How To: Use These Gestures to Shoot Video Without Ever Leaving Photo Mode in Your iPhone's Camera App

Use These Gestures to Shoot Video Without Ever Leaving Photo Mode in Your iPhone's Camera App

Life moves pretty fast. If you don't hit the "record" button in time, you could miss it. That's why, starting in iOS 13, on select iPhone models, you can start recording a video without having to switch out of Photo capture mode. So you can avoid blowing the perfect video when it matters most, and then go right back to taking pictures without skipping a beat.

Apple calls the feature "QuickTake," and it's available on any of the following models. It was initially exclusive to the 2019 and 2020 iPhone models with the A13 chip, but iOS 14 opened it to A12 devices as well.

If you tend to take more photos than anything with the Camera app, but don't want to miss out on an in-the-moment video opportunity, QuickTake is the way to go. So if you preserve the Camera settings to always be on Photo mode, you won't have to worry about the second or two that it takes to switch from Photo to Video mode. And you won't have to flip back to Photo mode afterward since you still be there.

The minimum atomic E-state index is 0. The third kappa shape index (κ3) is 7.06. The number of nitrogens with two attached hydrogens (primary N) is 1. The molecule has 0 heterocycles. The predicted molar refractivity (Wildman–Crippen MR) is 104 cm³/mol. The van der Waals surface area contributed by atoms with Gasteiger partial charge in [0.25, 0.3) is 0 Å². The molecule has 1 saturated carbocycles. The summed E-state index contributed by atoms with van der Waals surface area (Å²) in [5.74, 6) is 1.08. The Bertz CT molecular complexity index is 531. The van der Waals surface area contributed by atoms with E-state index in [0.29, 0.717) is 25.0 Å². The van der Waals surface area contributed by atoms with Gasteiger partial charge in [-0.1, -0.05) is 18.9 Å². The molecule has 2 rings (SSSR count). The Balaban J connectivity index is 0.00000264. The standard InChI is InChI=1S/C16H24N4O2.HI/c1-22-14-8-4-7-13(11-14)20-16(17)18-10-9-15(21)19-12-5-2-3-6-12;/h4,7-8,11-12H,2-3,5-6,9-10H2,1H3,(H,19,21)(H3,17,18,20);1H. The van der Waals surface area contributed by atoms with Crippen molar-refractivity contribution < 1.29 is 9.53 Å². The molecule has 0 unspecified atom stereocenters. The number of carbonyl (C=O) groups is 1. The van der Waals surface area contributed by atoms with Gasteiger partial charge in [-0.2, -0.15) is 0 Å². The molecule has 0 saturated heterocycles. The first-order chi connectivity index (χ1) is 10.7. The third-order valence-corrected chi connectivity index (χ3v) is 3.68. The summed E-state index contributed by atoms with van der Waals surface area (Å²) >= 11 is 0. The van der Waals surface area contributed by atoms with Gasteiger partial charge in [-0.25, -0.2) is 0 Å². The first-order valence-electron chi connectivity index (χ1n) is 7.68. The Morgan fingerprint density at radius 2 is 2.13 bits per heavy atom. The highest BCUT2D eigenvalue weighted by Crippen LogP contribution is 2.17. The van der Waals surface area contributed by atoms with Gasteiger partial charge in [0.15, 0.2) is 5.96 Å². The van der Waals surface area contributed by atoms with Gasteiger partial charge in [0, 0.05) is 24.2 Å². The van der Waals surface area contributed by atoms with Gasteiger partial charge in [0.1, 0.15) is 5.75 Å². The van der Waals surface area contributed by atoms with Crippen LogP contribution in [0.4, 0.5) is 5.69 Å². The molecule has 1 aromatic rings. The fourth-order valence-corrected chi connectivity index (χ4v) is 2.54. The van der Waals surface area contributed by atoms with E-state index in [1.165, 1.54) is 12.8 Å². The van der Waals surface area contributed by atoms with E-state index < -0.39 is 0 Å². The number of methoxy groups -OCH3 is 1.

Taking a QuickTake Video the Normal Way

Shooting with QuickTake is simple since it takes over the gesture that used to control Burst mode. In Photo mode, press-and-hold on the shutter button. You'll see the shutter morph into the video record button, and your iPhone will begin recording video until you let go. Once you do, the video will save to the Photos app, and the shutter button will return.

Locking a QuickTake to Free Up Your Finger

You don't need to keep your finger held down the whole time to record video. While holding down the record button, simply slide your finger over to the lock icon to the right, then release. Now, your iPhone will continue to record until you tap the stop button, just as it does in video mode. Locking your QuickTake video will also reveal the shutter icon you'd see in Video mode, so you can take still photos while filming.

Long-pressing the shutter (left) vs. locking QuickTake in place (right).

Taking a QuickTake Using Your Volume Buttons

Previously, when in Photo mode, whenever you would long-press the Volume Up or Volume Down button on the side of your iPhone, you'd enter Burst mode, taking picture after picture in quick succession. If your iPhone is listed above, that gesture has been taken over by QuickTake videos. But on iOS 14, you can use both Burst and QuickTake mode with the Volume buttons if you change one setting.

Just updated your iPhone? You'll find new emoji, enhanced security, podcast transcripts, Apple Cash virtual numbers, and other useful features. There are even new additions hidden within Safari. Find out what's new and changed on your iPhone with the iOS 17.4 update.

Cover image and GIFs by Jake Peterson/Gadget Hacks

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